Mounting A File System On Amazon Web Services
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Entering edit mode
11.9 years ago
Peter ▴ 170

Hi,

I'm trying to use an Amazon Web Server linux instance to do some bioinformatics work. I believe I have setup an attached storage area that I'd like to work directly off of, but for some reason it requires I use "sudo" to write anything to the mounted drive. Is there any way to overcome this?

Also, I am trying to run Maq commands, but I get the following error if I type "sudo maq" vs. "maq" at the command line:

vs.

Program: maq (Mapping and Assembly with Qualities) Version: 0.7.1 Contact: Heng Li lh3@sanger.ac.uk

Usage: maq <command/> [options]

Key commands: fasta2bfa convert FASTA to BFA format fastq2bfq convert FASTQ to BFQ format

etc.

The later indicates to me that maq is properly installed...so why can't I just prepend the commands with sudo to get my script to work?

linux • 2.5k views
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Can you describe how the storage area is attached? Is there an entry in /etc/fstab? If mounted as root, then you can only write as root by default, unless you make some configuration changes.

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That would imply the problem is present when run as normal user, absent when run as root. Peter describes the reverse situation, which suggests to me maq is on the normal user's path but not the root path.

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Well there appear to be two issues: can't write to location unless root, maq not in path for root. I assumed the only reason for running maq as sudo was the need to write as root.

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This question is more related to mounting a file system and to file permissions on unix than to the maq software. I would change the title.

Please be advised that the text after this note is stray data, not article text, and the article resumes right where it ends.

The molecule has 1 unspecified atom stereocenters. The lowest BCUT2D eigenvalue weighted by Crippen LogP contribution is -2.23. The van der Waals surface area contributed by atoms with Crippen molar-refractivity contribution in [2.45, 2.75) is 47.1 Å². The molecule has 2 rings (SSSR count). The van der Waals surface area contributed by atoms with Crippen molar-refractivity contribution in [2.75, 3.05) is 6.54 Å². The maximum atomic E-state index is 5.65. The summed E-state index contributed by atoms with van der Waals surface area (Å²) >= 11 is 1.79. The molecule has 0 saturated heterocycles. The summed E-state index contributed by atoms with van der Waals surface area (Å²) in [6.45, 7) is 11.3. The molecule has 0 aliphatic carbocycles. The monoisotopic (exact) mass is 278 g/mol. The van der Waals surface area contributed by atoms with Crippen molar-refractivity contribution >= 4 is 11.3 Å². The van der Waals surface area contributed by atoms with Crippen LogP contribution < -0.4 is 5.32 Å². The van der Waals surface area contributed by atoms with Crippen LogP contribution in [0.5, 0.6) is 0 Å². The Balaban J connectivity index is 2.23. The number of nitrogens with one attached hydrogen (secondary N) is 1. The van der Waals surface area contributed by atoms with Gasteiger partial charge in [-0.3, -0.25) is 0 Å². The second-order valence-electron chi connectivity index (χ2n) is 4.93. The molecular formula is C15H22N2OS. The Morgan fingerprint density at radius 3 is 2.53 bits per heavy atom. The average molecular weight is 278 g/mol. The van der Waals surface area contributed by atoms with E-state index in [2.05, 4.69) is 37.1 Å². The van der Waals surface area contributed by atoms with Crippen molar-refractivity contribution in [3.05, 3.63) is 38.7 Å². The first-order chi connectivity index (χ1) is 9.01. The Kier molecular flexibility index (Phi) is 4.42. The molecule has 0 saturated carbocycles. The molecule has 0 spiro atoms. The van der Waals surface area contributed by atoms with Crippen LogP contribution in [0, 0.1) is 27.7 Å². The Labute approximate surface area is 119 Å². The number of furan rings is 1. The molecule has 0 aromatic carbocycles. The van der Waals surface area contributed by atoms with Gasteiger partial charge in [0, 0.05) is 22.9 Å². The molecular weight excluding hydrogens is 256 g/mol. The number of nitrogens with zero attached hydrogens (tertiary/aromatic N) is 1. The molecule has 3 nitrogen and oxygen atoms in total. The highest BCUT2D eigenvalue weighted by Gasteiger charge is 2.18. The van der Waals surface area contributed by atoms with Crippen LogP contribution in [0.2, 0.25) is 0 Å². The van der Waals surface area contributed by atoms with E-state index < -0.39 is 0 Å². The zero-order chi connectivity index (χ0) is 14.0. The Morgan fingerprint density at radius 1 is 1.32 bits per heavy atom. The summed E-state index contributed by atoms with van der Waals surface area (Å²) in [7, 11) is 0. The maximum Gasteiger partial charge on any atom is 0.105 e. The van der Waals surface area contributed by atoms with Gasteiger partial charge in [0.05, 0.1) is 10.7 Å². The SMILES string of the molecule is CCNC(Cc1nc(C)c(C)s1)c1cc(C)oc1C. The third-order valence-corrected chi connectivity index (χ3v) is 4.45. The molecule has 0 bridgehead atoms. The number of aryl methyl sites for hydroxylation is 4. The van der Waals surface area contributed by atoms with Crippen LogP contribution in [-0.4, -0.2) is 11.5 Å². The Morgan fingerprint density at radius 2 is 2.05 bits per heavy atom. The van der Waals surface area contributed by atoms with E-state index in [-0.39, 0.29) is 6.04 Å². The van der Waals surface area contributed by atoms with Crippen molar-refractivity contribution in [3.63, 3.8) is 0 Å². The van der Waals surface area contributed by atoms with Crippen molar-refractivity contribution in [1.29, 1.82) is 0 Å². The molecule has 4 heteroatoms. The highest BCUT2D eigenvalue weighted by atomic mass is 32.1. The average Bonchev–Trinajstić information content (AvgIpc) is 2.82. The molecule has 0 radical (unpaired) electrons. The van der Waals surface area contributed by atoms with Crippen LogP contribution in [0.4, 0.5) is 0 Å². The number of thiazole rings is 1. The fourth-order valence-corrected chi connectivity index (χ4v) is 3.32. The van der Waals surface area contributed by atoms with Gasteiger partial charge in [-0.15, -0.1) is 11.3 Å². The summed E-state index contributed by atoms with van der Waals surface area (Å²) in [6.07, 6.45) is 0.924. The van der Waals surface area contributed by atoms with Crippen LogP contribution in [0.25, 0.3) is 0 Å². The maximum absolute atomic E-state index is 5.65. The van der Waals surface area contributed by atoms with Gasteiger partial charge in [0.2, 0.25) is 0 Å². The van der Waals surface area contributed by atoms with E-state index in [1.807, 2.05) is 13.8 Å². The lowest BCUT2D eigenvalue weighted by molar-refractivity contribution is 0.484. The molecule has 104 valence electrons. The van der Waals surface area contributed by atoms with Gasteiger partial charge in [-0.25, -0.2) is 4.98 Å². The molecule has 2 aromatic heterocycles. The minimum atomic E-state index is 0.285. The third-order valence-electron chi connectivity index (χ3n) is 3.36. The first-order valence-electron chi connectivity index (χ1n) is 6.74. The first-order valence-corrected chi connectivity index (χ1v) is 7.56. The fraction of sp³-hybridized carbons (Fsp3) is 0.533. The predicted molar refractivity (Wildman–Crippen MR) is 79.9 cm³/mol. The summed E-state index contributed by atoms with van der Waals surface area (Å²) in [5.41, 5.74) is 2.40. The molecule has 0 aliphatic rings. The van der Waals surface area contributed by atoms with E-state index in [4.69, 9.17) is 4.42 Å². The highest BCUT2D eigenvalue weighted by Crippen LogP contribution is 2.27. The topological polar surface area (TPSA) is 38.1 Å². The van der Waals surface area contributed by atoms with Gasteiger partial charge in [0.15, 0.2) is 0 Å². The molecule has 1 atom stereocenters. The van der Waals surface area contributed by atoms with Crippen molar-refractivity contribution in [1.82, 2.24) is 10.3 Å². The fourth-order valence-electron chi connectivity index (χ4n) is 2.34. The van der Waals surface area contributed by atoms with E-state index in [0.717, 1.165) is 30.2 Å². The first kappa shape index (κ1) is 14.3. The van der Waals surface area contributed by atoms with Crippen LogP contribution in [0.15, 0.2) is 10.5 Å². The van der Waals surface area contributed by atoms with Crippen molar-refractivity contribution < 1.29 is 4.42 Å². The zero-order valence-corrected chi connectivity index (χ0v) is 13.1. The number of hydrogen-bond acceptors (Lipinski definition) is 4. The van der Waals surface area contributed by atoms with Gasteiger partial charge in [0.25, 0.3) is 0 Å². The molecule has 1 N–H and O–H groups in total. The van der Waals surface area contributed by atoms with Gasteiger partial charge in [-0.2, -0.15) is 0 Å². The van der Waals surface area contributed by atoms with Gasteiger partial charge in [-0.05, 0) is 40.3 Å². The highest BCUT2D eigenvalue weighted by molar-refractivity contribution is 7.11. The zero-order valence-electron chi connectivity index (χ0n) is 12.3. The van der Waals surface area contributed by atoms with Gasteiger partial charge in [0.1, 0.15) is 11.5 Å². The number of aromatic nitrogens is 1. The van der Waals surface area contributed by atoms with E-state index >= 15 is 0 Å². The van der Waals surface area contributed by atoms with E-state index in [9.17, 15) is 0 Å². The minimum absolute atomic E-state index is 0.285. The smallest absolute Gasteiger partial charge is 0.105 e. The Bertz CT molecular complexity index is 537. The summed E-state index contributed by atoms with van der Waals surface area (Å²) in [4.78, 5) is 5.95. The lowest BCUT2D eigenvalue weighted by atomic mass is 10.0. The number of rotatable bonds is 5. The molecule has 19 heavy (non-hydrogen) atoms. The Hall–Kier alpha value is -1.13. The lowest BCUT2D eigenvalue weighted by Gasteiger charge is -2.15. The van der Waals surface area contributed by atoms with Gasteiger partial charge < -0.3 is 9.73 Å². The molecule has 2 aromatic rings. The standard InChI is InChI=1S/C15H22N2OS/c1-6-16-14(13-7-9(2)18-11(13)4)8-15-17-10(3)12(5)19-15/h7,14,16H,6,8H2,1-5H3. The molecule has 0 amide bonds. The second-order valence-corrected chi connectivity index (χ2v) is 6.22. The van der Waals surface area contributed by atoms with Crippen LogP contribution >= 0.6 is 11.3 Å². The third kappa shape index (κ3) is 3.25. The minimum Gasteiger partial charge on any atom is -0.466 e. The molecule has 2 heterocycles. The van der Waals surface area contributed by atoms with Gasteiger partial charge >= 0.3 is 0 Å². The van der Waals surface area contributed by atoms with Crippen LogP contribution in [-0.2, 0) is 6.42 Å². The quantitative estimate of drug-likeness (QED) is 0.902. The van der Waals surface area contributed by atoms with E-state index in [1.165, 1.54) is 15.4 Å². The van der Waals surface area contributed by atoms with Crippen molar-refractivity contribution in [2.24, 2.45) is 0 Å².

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Entering edit mode
11.9 years ago

Check this thread on StackOverflow. sudo on ubuntu handles the path differently from execution as a regular user.

Most likely you wouldn't see this if you execute maq in the directory where it is locally installed.

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Entering edit mode
11.9 years ago
Darked89 4.2k

As a regular user execute:

which maq


That will point you to the location of the executable file. Most likely /path/to/your/maq/executable is not included in root's PATH environmental variable.

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Entering edit mode
11.9 years ago

This is a problem of Unix permissions.

Do a ls -l on your folder to see which is your username and group:

$: ls -l ~ total 60 -rw-r--r-- 1 gioby gioby 0 2010-11-15 18:37 file1 drwxr-xr-x 2 gioby gioby 4096 2010-11-16 12:03 Desktop drwxr-xr-x 2 gioby gioby 4096 2010-11-16 12:55 Documents drwxr-xr-x 3 gioby gioby 4096 2010-11-15 16:57 Downloads  (Here, my username is gioby and my group is also gioby) Then check the owner and group of the folder which is giving you problems: $: ls -l /mnt
total 60
-rw-r--r--  1 gioby gioby    0 2010-11-15 18:37 file1
drwxr-xr-x  2 gioby gioby 4096 2010-11-16 12:03 Desktop
drwxr-xr-x  2 gioby gioby 4096 2010-11-16 12:55 Documents


If it is different from your username and password, change it with the chown command:

$: sudo chown -R gioby:gioby /mnt  If you still are having problems, change the permissions to make it writeable to group: $: sudo chmod g+w -R /mnt


Also, it is probable that the cause of this is that you are using a wrong command to mount the partition. Be sure that you are using the -w and -o user=youruser flags.

\$: sudo mount /dev/??? /mnt -w -o user=yourusername